EGU2020-2959, updated on 12 Jun 2020
https://doi.org/10.5194/egusphere-egu2020-2959
EGU General Assembly 2020
© Author(s) 2020. This work is distributed under
the Creative Commons Attribution 4.0 License.

Tipping Points in the Climate System and the Economics of Climate Change

James Rising1, Simon Dietz1, Thomas Stoerk1, and Gernot Wagner2
James Rising et al.
  • 1London School of Economics, Grantham Research Institute, United Kingdom of Great Britain and Northern Ireland
  • 2New York University, New York, United States
Tipping points in the climate system are a key determinant of future impacts from climate change. Current consensus estimates for the economic impact of greenhouse gas emissions, however, do not yet incorporate tipping points. The last decade has, at the same time, seen publication of over 50 individual research papers on how tipping points affect the economic impacts of climate change. These papers have typically incorporated an individual tipping point into an integrated climate-economy assessment model (IAM) such as DICE to study how the the tipping point affects economic impacts of climate change such as the social cost of carbon (SC-CO2). This literature, has, however, not yet been synthesized to study the joint effect of the large number of tipping points on the SC-CO2. SC-CO2 estimates currently used in climate policy are therefore too low, and they fail to reflect the latest research.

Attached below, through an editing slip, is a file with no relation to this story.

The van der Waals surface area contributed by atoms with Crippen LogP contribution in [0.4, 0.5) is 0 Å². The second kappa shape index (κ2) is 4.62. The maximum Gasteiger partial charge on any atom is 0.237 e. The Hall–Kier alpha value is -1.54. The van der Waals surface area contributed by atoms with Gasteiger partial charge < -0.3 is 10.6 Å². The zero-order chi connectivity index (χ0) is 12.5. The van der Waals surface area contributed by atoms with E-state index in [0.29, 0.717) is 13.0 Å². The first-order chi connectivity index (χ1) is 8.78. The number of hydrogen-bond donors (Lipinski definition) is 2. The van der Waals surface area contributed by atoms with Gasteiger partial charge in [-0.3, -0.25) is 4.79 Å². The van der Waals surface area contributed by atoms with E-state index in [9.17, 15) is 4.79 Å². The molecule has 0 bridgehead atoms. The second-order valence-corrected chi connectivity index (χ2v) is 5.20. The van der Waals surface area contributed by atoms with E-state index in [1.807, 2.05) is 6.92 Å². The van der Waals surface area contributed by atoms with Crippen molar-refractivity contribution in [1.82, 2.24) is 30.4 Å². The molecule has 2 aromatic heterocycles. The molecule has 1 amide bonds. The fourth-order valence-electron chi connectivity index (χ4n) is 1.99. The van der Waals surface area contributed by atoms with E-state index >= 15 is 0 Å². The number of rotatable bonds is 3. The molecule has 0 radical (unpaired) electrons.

This paper brings together this large and active literature and proposes a way to jointly estimate the impact of tipping points. In doing so, we bridge an important gap between climate science and climate economics. To do so, we develop a new integrated assessment model with frontier characteristics: a tractable geophysical module for each tipping point, damage functions based on recent climate econometric advances, and disaggregated climate change impacts at the national level, including from sea-level rise. In this model, we consider the following tipping points: the permafrost carbon feedback, the dissociation of ocean methane hydrates, Amazon forest dieback, the disintegration of the Greenland ice sheet, the disintegration of the West Antarctic ice sheet, the slowdown of the Atlantic Meridional Overturning Circulation, changed patterns of the India summer monsoon, and changes in surface albedo feedback (also referred to as Arctic sea-ice loss).
 
Our preliminary findings show that the geophysical tipping points tend to increase the economic impact of climate change, with a combined effect of increasing the social cost of carbon (SC-CO2) by 14%-43%. The largest contributions to this increase come from methane-related tipping points.

How to cite: Rising, J., Dietz, S., Stoerk, T., and Wagner, G.: Tipping Points in the Climate System and the Economics of Climate Change, EGU General Assembly 2020, Online, 4–8 May 2020, EGU2020-2959, https://doi.org/10.5194/egusphere-egu2020-2959, 2020

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